Ormiston Wire

Whether for hanging lighting in a shop, or the complexities of antennas, Ormiston Wire knows a thing or two about specialist wire manufacturing on a business-to-business basis. But for an employer of 15 people, the company wanted to diversify into new, finished product development.

“We normally provide components for other people,” said director Nigel FitzHugh. “and we don’t have an in-house product design department to help us move to the next stage.”

In the last 5 years constraints on the manufacturing sector have made investment in new products essential for business development, according to reports by IBISWorld. By creating retail products in-house, Ormiston Wire could diversify its business and face up to market challenges.

Having previously crowdsourced concept ideas with Brunel University London, Ormiston Wire was able to identify potential areas for innovation. Using this knowledge the company collaborated with two design students to pursue the possibility of breaking into new markets – gardening and educational toys.

“We didn’t want to make the design briefs too tight,” said Nigel. “One was for Vertical gardening and the other was for a construction toy. Both are markets that we could break into.”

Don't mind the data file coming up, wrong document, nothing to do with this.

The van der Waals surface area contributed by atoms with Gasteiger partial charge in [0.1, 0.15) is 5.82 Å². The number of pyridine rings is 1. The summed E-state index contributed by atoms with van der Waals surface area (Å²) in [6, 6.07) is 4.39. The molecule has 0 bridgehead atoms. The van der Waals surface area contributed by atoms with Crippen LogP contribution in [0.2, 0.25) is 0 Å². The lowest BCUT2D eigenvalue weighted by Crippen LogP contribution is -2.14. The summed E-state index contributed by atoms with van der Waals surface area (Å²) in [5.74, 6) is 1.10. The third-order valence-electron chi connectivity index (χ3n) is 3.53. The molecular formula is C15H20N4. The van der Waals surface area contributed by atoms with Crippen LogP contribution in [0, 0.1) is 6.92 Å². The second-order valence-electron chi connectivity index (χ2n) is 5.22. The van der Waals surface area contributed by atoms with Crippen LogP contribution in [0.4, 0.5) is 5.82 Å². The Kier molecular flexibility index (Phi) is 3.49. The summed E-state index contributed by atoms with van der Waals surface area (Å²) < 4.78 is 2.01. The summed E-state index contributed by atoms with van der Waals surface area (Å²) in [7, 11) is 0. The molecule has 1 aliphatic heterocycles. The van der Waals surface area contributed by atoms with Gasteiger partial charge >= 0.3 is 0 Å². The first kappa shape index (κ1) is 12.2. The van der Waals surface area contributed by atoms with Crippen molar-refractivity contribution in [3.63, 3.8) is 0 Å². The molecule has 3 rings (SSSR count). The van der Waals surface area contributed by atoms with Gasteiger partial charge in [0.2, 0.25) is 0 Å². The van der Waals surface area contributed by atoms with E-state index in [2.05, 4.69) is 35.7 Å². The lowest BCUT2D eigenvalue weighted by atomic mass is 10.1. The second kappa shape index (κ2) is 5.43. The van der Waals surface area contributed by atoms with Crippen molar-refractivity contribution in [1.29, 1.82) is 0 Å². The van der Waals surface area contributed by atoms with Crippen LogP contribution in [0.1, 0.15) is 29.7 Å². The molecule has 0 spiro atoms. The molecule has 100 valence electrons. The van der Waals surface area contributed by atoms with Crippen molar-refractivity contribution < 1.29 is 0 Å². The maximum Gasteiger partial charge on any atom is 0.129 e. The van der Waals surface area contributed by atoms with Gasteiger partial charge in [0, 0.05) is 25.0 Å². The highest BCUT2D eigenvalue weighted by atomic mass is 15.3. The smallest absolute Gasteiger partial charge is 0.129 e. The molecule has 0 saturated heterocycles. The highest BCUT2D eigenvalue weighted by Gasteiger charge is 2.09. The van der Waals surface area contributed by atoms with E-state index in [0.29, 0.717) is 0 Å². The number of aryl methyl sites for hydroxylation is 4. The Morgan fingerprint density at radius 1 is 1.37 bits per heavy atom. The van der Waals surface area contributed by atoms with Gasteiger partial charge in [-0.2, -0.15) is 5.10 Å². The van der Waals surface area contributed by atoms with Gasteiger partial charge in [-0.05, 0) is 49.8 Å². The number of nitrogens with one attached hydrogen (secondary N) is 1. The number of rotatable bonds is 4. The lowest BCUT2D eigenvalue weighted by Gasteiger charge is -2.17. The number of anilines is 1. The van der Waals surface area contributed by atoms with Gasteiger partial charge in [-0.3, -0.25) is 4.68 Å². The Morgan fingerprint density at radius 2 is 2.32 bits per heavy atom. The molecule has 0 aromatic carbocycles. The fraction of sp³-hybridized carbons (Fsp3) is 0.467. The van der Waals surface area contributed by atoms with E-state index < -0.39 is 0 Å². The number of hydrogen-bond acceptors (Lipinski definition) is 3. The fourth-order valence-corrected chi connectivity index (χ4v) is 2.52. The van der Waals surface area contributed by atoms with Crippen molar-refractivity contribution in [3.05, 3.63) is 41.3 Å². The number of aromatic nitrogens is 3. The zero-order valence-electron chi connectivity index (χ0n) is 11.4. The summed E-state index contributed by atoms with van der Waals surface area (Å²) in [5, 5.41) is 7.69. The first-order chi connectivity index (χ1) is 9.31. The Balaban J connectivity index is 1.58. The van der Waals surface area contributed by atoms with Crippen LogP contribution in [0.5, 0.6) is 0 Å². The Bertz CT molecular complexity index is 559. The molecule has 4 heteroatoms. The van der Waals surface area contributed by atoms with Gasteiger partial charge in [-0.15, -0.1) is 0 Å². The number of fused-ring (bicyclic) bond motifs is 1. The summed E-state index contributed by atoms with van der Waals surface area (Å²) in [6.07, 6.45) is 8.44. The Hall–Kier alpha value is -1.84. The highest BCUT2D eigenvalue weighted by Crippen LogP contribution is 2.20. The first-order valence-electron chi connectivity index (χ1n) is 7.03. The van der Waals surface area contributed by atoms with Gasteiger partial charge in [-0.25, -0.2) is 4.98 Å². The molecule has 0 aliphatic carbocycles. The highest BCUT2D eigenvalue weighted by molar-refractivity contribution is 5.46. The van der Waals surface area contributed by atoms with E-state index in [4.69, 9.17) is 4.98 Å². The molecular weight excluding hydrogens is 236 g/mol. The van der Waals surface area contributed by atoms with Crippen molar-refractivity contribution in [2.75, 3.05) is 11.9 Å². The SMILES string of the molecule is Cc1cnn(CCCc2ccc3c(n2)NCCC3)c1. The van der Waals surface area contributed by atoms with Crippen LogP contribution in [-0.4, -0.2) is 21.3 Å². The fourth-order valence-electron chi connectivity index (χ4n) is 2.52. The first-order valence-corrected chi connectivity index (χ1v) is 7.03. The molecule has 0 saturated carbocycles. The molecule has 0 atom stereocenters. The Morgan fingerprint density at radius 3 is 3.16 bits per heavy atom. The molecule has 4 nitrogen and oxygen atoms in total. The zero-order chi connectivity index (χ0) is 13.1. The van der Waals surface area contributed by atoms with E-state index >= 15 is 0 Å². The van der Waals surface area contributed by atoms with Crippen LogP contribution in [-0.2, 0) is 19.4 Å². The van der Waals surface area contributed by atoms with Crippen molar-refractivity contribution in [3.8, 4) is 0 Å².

Charlotte Colman took on the construction toy challenge – constructing geodesic shapes with flexible wire. To solve garden expansion problems, George Clayton created a flexible gardening design using wire, increasing space by having plants grow up a wall.

Working in a real-world setting, the students had to take into account the company’s manufacturing capability, designing something around these processes rather than requiring large capital investment.

“You can see in both design solutions that there are links to existing products,” said Nigel. “But because they are made of flexible wire they have different properties. I think that it is quite feasible that we could take both products to market.”

Even for a well established SME like Ormiston Wire, innovation is key to success. Outsourcing industrial design is a way for an SME to stay ahead and grow.

“I suppose we could have bought in a consultant designer,” said Nigel, “But since we are a small business the cost would have been unacceptably high. We’re pleased to have been part of this link with Brunel and that both parties are benefiting.”